Winnipeg Free Press. “New-home construction activity declined for the fourth straight month in the Winnipeg area in March. Canada Mortgage and Housing Corporation said homebuilders began work on 521 new single- and multi-family units last month in the Winnipeg Census Metropolitan Area, which includes Winnipeg and 10 neighbouring municipalities. That was a drop of 6.1 per cent from the 555 starts recorded in April of last year, and followed declines of 19 per cent in January, 10.7 per cent in February and 65.5 per cent in March.”

“April’s decline was concentrated on the single-family side of the market, where starts were down 30.5 per cent to 189 units from 272 a year earlier. ‘While builders picked up production in April following a slow first quarter, softening demand due to lower employment and net migration should keep housing starts below 2013 levels moving forward,’ said Dianne Himbeault, CMHC’s senior market analyst for Winnipeg. Himbeault said last month that home-construction activity was expected to be lower this year because of a build-up of unsold houses from 2013.”

The Global News. “The Canada Mortgage and Housing Corporation released new numbers Thursday that paint a bleak picture of the construction season in the province, especially Moncton, where new construction is down 64 per cent. ‘Last year we had a lot of construction in the rental market, this year we haven’t seen that,’ said Claude Gautreau from CMHC. ‘The vacancy rate in New Brunswick is a lot higher than it’s been, say, in the last 10 to 15 years.’”

“He says construction of large multi-unit buildings has stalled and new-home construction is also down. In Moncton, Gautreau believes the market is over-saturated. There are too many buildings and not enough people. ‘If you look at the younger age groups we can see that employment is trending down a little bit and so if you have young people having a hard time finding employment they may be prompted to look outside the province,’ Gautreau said.”

The South China Morning Post. “In March 2014, just a few weeks after the Canadian government announced it was shutting down the Immigrant Investor Programme, average house prices in greater Vancouver suffered their biggest month-on-month fall on record, plunging more than 11 per cent. This came amid a three-year period of price volatility so severe that it has never been matched in the history of the city’s real estate market.”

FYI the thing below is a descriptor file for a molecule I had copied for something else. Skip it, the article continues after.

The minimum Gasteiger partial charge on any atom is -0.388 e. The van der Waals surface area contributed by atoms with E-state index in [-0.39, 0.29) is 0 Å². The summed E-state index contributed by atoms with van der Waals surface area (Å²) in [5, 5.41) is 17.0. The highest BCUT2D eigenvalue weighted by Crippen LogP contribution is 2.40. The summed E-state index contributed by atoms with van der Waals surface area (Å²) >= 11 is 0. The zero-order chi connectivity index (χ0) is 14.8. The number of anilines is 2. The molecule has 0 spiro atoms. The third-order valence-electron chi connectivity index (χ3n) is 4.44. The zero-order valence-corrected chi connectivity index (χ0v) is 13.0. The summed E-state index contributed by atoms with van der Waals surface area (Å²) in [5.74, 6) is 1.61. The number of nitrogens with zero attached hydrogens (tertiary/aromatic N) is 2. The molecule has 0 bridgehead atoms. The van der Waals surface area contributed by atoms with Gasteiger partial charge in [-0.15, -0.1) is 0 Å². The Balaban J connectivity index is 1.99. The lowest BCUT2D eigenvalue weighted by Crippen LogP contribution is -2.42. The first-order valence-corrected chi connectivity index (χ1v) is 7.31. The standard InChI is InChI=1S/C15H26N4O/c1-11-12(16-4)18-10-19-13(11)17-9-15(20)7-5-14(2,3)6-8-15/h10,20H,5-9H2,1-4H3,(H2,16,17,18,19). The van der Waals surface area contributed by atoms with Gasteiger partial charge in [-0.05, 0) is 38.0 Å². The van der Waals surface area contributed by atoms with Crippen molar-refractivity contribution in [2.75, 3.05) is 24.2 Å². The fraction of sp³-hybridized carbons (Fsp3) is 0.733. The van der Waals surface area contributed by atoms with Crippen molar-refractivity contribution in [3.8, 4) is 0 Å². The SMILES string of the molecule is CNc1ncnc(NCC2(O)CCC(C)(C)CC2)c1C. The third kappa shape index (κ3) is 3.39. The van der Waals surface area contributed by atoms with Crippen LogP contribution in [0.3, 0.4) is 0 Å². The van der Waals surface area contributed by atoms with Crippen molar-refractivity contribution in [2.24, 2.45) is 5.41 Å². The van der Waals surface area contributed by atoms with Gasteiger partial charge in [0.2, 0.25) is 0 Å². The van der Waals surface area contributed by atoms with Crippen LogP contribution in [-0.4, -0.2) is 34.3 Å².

“Wait, let me try that again. In March 2014, just a few weeks after the Canadian government announced it was shutting down the Immigrant Investor Programme, the Home Price Index (HPI) for greater Vancouver continued to rise to near-record levels, amid what real estate board chief Ray Harris called ’steady and stable market conditions.’”

“Which of the preceding paragraphs is accurate? Both of them. And therein lies a problem for anyone trying to get a handle on Vancouver’s property market, and whether the cancellation of the Chinese-dominated Immigrant Investor Programme is a game-changer or of utter irrelevance.”

“Since early 2011, average house prices have changed direction by a factor of 10 per cent or more five times. Such volatility had never happened before, and the swings are getting wilder. Yet not a single report on the March stats highlighted this fact. During the 2008-2009 global financial crisis, 10 per cent swings occurred twice. Before that, you have to go back to 1996.”

“Although the federal government announced in February that the IIP would indeed be cancelled, this decision only goes into effect in June, when the federal budget is passed. That is when more than 60,000 rich would-be immigrants will be informed that their bids to move to Canada have been scrapped. About 40,000 of these applicants, representing 12,000-15,000 households, had hoped to move to Vancouver. How many of these had already bought homes in the city? And how many will be seeking to sell, when their dreams of living in Vancouver are officially dashed?”

The Vancouver Sun. “Charles Hou is a retired social studies teacher who has lived in Dunbar for 48 years. He has a bone to pick. ‘On my block, there are three empty million-dollar houses,’ writes Hou. ‘The house behind mine sits empty for 90 per cent of the year. This is having a devastating effect on my neighbourhood. People no longer are doing upgrades on their houses because they know they will be torn down if sold.’”

“Are Vancouverites dangerously over-extending themselves, with colossal mortgages and modest downpayments? Is there a housing bubble? How big a market share do foreigners reflect? How many Vancouver homes sit empty? Benjamin Tal, the Toronto-based senior economist at the Canadian Imperial Bank of Commerce, did everyone a favour last week by highlighting the absence of such clear data in a report he wrote, entitled Flying Blind.”

“‘The gap between the importance of the real estate market to the economy,’ Tal wrote, ‘and the lack of publicly available information on it is mind boggling.’”

Bits Bucket for May 13, 2014